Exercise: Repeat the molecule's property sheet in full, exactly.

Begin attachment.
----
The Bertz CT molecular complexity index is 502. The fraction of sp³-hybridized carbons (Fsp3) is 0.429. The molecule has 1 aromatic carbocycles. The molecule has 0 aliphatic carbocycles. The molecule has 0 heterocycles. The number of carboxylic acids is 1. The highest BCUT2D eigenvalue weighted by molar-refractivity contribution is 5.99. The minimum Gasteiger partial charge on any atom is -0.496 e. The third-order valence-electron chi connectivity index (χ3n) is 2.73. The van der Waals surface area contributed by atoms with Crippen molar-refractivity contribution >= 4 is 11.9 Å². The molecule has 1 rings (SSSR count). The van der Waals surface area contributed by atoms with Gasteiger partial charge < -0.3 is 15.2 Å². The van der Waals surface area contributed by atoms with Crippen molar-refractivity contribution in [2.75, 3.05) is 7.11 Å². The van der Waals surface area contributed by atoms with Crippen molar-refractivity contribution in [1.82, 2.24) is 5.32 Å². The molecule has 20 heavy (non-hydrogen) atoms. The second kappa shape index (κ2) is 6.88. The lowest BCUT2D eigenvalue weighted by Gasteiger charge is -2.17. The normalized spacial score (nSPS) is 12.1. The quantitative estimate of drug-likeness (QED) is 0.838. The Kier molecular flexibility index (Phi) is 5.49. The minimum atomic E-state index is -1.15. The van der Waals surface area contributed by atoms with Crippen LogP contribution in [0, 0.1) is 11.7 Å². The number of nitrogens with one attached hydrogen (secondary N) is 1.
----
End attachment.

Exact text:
The Bertz CT molecular complexity index is 502. The fraction of sp³-hybridized carbons (Fsp3) is 0.429. The molecule has 1 aromatic carbocycles. The molecule has 0 aliphatic carbocycles. The molecule has 0 heterocycles. The number of carboxylic acids is 1. The highest BCUT2D eigenvalue weighted by molar-refractivity contribution is 5.99. The minimum Gasteiger partial charge on any atom is -0.496 e. The third-order valence-electron chi connectivity index (χ3n) is 2.73. The van der Waals surface area contributed by atoms with Crippen molar-refractivity contribution >= 4 is 11.9 Å². The molecule has 1 rings (SSSR count). The van der Waals surface area contributed by atoms with Gasteiger partial charge < -0.3 is 15.2 Å². The van der Waals surface area contributed by atoms with Crippen molar-refractivity contribution in [2.75, 3.05) is 7.11 Å². The van der Waals surface area contributed by atoms with Crippen molar-refractivity contribution in [1.82, 2.24) is 5.32 Å². The molecule has 20 heavy (non-hydrogen) atoms. The second kappa shape index (κ2) is 6.88. The lowest BCUT2D eigenvalue weighted by Gasteiger charge is -2.17. The normalized spacial score (nSPS) is 12.1. The quantitative estimate of drug-likeness (QED) is 0.838. The Kier molecular flexibility index (Phi) is 5.49. The minimum atomic E-state index is -1.15. The van der Waals surface area contributed by atoms with Crippen LogP contribution in [0, 0.1) is 11.7 Å². The number of nitrogens with one attached hydrogen (secondary N) is 1.